Boat Batteries

Photo by: National Boating College

A common cause for breakdown on the water is due to battery problems. Batteries are the centre of your vessel’s electrical system. If they stop so does everything else.

Boat battery checklist:

  • Do you have the correct size battery for your engine? The size of your vessel’s engine and the compression ratio required to turnover and start your engine determines the size of marine battery you need. Talk with your local marine dealer or a specialist battery retailer for advice.
  • Do you have dual battery system on board? One for engine cranking and one for auxiliary power use such as navigation lights, VHF radio and general lighting. A dual battery is the safest option as it ensures that the engine cranking battery is fully charged for the sole purpose of starting the main engine.
  • Make sure you fit a dual battery isolation switch to alternate from bank to the other. Isolate (turn off) your battery bank at the end of each trip.
  • How old are your current boat batteries? The life expectancy of a marine battery is approximately 2-3 years. Signs of battery failure include; sides bowing out, corroded terminals, fluid inside battery has become milky or oily. Don’t forget to mark or record the date you purchased your batteries. For peace of mind have your “battery plate” tested by a qualified electrician annually.
  • Don’t install anything but marine grade batteries on your vessel. Marine grade batteries are designed specifically for the marine environment and are constructed with extra supports to accommodate vibrations and movement at sea.
  • Check that your battery cables are the correct size, terminals are firm and lightly lubricated with vaseline or light-grade grease to help prevent corrosion and salt build up.
  • Check battery water levels every three months. Fluid should just cover the plates.
  • Do not overcharge your battery by trickle charging continually. If your battery has completely discharged you may need to replace it.
  • Make battery checking part of your pre-departure check list. Keep a hydrometer in your tool kit to check the state of the battery charge for each battery cell.
  • Batteries on board should be well ventilated, housed within a box and secured firmly with straps. Take the batteries out of their box at least annually to clean the inside of the box, checking that the battery ties downs are still in good working order.

Battery servicing
Battery checking should be part of your 100 hour engine servicing program. Keep a servicing log. Don’t hook up an old battery with a new one as the ability of the new battery to recharge maybe affected by the old battery. It’s a good idea to buy your battery banks at the same time.

Attention to your batteries will help to ensure a trouble-free boating experience.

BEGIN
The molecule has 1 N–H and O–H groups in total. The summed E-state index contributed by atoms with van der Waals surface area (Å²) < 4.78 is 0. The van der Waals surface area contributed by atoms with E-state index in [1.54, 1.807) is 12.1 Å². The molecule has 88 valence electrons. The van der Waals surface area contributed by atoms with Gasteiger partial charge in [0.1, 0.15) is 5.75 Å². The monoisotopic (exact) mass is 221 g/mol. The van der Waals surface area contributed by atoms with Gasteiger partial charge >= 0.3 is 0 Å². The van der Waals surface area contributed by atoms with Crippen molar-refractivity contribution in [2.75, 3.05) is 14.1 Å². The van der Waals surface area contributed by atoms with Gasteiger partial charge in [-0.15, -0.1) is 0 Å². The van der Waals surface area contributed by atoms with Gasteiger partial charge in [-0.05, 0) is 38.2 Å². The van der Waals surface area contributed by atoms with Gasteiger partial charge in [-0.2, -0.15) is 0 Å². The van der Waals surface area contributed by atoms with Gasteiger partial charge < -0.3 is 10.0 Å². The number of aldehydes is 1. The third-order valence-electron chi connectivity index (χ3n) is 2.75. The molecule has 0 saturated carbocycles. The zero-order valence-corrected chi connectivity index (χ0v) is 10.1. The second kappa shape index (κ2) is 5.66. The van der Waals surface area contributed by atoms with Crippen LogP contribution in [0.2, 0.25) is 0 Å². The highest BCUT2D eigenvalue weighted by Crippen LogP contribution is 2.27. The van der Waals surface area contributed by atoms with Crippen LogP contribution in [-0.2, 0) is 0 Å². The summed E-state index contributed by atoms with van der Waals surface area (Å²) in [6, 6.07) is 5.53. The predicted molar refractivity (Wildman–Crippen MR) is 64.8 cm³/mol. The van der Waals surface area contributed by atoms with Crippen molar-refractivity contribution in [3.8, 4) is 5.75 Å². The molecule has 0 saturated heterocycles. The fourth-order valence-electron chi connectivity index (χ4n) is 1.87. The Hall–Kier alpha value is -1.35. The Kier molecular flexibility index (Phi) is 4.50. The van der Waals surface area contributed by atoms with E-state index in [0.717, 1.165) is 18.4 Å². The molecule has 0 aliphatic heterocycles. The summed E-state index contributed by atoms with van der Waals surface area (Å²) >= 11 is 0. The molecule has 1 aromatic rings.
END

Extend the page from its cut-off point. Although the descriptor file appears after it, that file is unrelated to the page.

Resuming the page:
Why is it green for starboard?

 

Starboard and Port Marks

Here’s how starboard became green

1834
Ships of the City of Dublin Steamship Company were equipped with white masthead, green starboard lights and red port navigation lights.
1836
The P&O Company of Southampton had a different arrangement; green for port, green and red for starboard.
1847
The British Admiralty ordained that starboard was to be green and port red.
1853
The Prussian Ministry of Trade prescribed the British lighting rules for its steamers.
1858
France, Austria, Hungary and the North German seaboard countries also signed up.
1889
27 other seafaring nations followed suit and adopted international maritime regulations ( known today as the International Collision Regulations ColRegs )

This colour code also applies to lighthouses. Lighthouses on the  starboard side of harbours (when coming in from sea) are always green. Except for the Americas, Japan, South Korea and the Philippines which are opposite.

Protecting the marine environment

Seal
Australia’s waterways are some of the world’s best, but if we neglect them they won’t stay that way.There are marine environment protection rules which all boaties are required to comply with. Native mammals, birds and reptiles are protected and it is illegal to pollute the waterways in any way.

Waterway protection checklist

  1. Take your rubbish with you when you leave a beach.
  2. Don’t throw rubbish or food overboard. Take all refuse ashore with you on your return.
  3. Refuel ashore on land well away from the water and shorelines.
  4. Check that your bilges have no leaks, are clean and free from oil and fuel.
  5. Stay clear of Seagrass areas.
  6. Watch your wash and wake.The larger the wake the greater the damage to the shorelines.
  7. Keep an active lookout to avoid harming protected marine life.
  8. Be mindful of your noise levels. Noise disturbs wildlife and people.

Whale season

Every year, humpback whales and southern right whales migrate along the NSW coastline. They head north throughout June and July, and return southwards from around September to November.

Skippers remember, whales are protected animals. When you sight whales you should follow the regulations for whale watching.

Want to go whale watching?
Whale watching Sydney
Whale watching Gold Coast

If you want to help ensure Australia’s coasts and oceans remain healthy join the Australian Marine Conservation Society, Australia’s only national charity dedicated solely to protecting ocean wildlife. They tackle the issues like overfishing, inappropriate development and pollution.